Author Q&A with David R. Gillham
- January 29, 2013
David R. Gillham is the author of City of Women, a novel set in Berlin during the final years of World War II.
“Whom do you trust, whom do you love, and who can be saved?
It is 1943—the height of the Second World War—and Berlin has essentially become a City of Women. Sigrid Schröder is, for all intents and purposes, the model German soldier’s wife: She goes to work every day, does as much with her rations as she can, and dutifully cares for her meddling mother-in-law, all the while ignoring the horrific immorality of the regime. But behind this façade is an entirely different Sigrid, a woman who dreams of her former lover, now lost in the chaos of the war. Her lover is a Jew.
And Sigrid is not the only one with secrets.
A high ranking SS officer and his family move down the hall and Sigrid finds herself pulled into their orbit. A young woman doing her duty-year is out of excuses before Sigrid can even ask her any questions. And then there’s the blind man selling pencils on the corner, whose eyes Sigrid can feel following her from behind the darkness of his goggles.
Soon Sigrid is embroiled in a world she knew nothing about, and as her eyes open to the reality around her, the carefully constructed fortress of solitude she has built over the years begins to collapse. She must choose to act on what is right and what is wrong, and what falls somewhere in the shadows between the two. In this page-turning novel, David Gillham explores what happens to ordinary people thrust into extraordinary times, and how the choices they make can be the difference between life and death.”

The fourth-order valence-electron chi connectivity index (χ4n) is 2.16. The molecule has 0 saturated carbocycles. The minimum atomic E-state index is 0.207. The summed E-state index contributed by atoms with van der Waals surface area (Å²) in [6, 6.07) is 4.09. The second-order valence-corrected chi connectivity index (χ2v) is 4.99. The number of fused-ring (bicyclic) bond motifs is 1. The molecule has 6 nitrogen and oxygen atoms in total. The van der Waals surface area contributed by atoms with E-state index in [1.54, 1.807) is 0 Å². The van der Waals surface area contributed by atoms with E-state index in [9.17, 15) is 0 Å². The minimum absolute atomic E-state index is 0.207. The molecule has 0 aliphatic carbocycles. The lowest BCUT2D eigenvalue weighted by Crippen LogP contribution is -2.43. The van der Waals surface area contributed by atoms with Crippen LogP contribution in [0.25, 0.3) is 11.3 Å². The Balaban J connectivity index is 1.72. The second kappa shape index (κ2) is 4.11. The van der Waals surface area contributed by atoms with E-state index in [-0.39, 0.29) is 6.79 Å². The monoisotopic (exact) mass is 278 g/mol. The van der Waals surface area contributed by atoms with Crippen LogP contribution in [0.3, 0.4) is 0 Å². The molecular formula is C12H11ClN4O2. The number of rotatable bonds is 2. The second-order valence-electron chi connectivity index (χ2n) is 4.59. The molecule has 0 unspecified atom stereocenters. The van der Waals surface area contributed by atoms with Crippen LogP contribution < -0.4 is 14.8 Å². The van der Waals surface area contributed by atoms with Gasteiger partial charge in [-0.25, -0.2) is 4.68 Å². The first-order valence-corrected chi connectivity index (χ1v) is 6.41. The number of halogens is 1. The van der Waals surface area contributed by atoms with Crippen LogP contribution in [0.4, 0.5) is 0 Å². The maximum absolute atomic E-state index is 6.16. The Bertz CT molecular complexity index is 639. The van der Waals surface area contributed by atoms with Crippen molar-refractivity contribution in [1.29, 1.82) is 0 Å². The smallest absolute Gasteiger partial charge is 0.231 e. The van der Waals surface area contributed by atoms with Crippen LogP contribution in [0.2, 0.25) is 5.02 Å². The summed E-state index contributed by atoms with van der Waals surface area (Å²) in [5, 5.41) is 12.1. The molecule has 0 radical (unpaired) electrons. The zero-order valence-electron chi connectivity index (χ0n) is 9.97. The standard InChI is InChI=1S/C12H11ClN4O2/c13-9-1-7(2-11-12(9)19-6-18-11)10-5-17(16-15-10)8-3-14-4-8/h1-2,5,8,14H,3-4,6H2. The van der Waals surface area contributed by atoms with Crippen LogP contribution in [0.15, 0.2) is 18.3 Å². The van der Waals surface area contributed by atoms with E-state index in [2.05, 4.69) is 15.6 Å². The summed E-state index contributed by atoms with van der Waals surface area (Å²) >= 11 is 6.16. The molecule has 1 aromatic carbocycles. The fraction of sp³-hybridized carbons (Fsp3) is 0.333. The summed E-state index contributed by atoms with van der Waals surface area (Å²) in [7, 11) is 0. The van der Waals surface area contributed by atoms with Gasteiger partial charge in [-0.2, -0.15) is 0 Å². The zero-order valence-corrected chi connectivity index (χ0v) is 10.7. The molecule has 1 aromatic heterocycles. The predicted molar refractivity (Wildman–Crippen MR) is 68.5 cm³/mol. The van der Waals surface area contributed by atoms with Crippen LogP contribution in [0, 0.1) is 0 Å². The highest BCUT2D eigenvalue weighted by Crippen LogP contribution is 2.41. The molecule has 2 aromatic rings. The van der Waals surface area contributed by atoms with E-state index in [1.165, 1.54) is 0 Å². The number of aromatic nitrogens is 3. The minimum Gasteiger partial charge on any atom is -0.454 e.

Interviewed by Ashleigh Andrews Rich
Q&A with David R. Gillham
The premise of City of Women caught my attention right away—World War II historical fiction is plentiful, but I don’t think I’ve ever seen a novel with a German soldier’s wife as protagonist, set in Berlin during the final years of the war. Can you explain why you wanted to explore this particular angle, and your process for developing the story?
I chose Berlin at the height of World War II for the book’s setting, because it had once been a city of passion, desire and ideas, until the Nazis came and clamped down the lid. By 1943, when the novel starts, it is being slowly smothered by the war and threatened with destruction. My protagonist, Sigrid, shares this same history with her city. She is a woman filled with passion and ideas; a woman with a great mind and great ability, yet she too is being smothered and possibly destroyed by her wartime existence.